Open Access

Isolation and complete genome sequence of the thermophilic Geobacillus sp. 12AMOR1 from an Arctic deep-sea hydrothermal vent site

  • Juliane Wissuwa1, 2,
  • Runar Stokke1, 2Email author,
  • Anita-Elin Fedøy1, 2,
  • Kjersti Lian3,
  • Arne Oskar Smalås3 and
  • Ida Helene Steen1, 2
Standards in Genomic Sciences201611:16

https://doi.org/10.1186/s40793-016-0137-y

Received: 24 July 2015

Accepted: 16 February 2016

Published: 24 February 2016

Abstract

Members of the genus Geobacillus have been isolated from a wide variety of habitats worldwide and are the subject for targeted enzyme utilization in various industrial applications. Here we report the isolation and complete genome sequence of the thermophilic starch-degrading Geobacillus sp. 12AMOR1. The strain 12AMOR1 was isolated from deep-sea hot sediment at the Jan Mayen hydrothermal Vent Site. Geobacillus sp. 12AMOR1 consists of a 3,410,035 bp circular chromosome and a 32,689 bp plasmid with a G + C content of 52 % and 47 %, respectively. The genome comprises 3323 protein-coding genes, 88 tRNA species and 10 rRNA operons. The isolate grows on a suite of sugars, complex polysaccharides and proteinous carbon sources. Accordingly, a versatility of genes encoding carbohydrate-active enzymes (CAZy) and peptidases were identified in the genome. Expression, purification and characterization of an enzyme of the glycoside hydrolase family 13 revealed a starch-degrading capacity and high thermal stability with a melting temperature of 76.4 °C. Altogether, the data obtained point to a new isolate from a marine hydrothermal vent with a large bioprospecting potential.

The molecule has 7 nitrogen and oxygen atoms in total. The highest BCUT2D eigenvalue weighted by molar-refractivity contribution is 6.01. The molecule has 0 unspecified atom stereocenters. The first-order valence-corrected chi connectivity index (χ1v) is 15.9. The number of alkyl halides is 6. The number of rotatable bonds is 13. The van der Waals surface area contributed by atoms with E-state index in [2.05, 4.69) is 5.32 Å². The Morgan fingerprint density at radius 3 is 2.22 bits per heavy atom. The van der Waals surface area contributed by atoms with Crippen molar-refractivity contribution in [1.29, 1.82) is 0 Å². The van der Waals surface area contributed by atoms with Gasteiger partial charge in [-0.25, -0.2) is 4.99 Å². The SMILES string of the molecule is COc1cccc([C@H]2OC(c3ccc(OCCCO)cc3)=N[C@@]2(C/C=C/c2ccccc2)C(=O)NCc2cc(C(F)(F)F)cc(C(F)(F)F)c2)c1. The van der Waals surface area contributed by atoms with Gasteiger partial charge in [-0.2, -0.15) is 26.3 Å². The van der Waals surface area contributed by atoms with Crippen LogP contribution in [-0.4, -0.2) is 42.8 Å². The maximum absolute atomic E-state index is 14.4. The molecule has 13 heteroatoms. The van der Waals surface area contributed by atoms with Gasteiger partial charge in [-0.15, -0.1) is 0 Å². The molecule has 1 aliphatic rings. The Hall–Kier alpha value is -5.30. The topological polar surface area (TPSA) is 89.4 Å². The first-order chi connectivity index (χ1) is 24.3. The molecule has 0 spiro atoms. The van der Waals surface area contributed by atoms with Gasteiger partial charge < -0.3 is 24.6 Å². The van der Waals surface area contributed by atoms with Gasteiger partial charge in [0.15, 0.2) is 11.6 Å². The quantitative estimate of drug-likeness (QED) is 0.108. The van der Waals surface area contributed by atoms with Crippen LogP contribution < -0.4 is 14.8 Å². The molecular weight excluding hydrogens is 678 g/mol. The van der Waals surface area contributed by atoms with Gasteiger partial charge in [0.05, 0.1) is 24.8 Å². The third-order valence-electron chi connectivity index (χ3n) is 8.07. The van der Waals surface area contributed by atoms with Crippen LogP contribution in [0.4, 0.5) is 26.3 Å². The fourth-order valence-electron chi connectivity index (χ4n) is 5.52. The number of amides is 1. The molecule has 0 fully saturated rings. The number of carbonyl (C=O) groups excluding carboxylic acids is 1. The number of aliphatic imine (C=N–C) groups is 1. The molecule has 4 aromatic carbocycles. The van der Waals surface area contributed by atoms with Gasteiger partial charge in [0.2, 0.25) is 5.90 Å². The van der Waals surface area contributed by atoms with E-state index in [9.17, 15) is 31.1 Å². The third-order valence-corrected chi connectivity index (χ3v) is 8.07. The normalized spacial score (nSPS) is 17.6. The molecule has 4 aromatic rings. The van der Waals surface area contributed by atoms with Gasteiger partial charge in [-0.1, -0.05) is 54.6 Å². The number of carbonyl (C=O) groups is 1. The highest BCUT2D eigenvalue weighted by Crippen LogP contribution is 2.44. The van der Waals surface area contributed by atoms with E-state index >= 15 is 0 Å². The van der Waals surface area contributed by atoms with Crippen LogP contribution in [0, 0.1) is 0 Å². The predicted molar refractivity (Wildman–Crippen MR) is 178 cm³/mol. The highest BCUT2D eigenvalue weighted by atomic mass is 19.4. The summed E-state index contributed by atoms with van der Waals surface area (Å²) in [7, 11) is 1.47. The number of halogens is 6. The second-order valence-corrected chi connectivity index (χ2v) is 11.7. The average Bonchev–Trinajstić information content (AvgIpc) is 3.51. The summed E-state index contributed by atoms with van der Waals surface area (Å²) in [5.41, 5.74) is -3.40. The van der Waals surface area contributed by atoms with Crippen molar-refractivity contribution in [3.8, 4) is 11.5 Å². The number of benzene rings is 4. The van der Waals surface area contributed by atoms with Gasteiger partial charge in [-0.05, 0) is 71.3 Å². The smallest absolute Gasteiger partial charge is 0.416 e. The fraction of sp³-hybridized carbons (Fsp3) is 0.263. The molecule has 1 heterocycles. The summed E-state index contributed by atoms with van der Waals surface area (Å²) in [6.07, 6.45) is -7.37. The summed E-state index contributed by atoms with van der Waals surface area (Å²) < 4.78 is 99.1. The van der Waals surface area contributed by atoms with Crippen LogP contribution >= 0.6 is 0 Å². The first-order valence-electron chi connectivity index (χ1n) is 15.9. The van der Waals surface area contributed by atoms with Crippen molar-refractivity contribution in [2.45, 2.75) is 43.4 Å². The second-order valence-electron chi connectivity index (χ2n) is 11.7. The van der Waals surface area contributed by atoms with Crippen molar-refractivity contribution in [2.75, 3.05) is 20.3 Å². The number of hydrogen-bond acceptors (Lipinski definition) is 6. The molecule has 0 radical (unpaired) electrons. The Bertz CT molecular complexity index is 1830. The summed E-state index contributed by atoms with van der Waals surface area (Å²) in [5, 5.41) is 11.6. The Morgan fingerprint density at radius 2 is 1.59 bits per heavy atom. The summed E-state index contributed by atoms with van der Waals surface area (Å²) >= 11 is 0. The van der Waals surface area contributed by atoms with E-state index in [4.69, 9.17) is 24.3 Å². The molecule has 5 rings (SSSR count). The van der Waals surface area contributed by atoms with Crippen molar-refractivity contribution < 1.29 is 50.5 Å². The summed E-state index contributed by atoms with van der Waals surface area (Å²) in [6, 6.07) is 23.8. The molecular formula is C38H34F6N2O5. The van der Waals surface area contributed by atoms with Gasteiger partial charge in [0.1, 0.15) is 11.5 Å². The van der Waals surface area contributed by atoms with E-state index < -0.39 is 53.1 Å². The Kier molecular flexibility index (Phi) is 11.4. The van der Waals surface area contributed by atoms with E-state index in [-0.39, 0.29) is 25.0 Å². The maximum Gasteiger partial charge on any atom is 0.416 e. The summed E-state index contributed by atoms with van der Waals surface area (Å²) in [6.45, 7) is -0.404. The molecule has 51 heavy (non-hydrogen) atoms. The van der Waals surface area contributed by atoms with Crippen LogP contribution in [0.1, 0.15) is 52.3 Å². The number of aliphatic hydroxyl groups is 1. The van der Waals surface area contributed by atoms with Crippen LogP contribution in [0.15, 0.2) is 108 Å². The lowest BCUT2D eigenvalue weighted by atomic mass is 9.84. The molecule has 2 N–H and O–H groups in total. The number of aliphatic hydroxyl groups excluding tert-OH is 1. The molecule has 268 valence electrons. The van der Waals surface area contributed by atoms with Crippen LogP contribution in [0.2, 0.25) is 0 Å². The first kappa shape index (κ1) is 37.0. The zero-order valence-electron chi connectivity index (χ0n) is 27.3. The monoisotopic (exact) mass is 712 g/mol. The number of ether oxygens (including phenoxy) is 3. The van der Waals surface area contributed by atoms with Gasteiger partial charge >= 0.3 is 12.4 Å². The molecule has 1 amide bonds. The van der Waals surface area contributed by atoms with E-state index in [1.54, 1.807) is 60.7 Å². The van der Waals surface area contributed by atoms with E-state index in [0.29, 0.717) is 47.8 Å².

Keywords

Thermophile Geobacillus Enzymes Bioprospecting

Introduction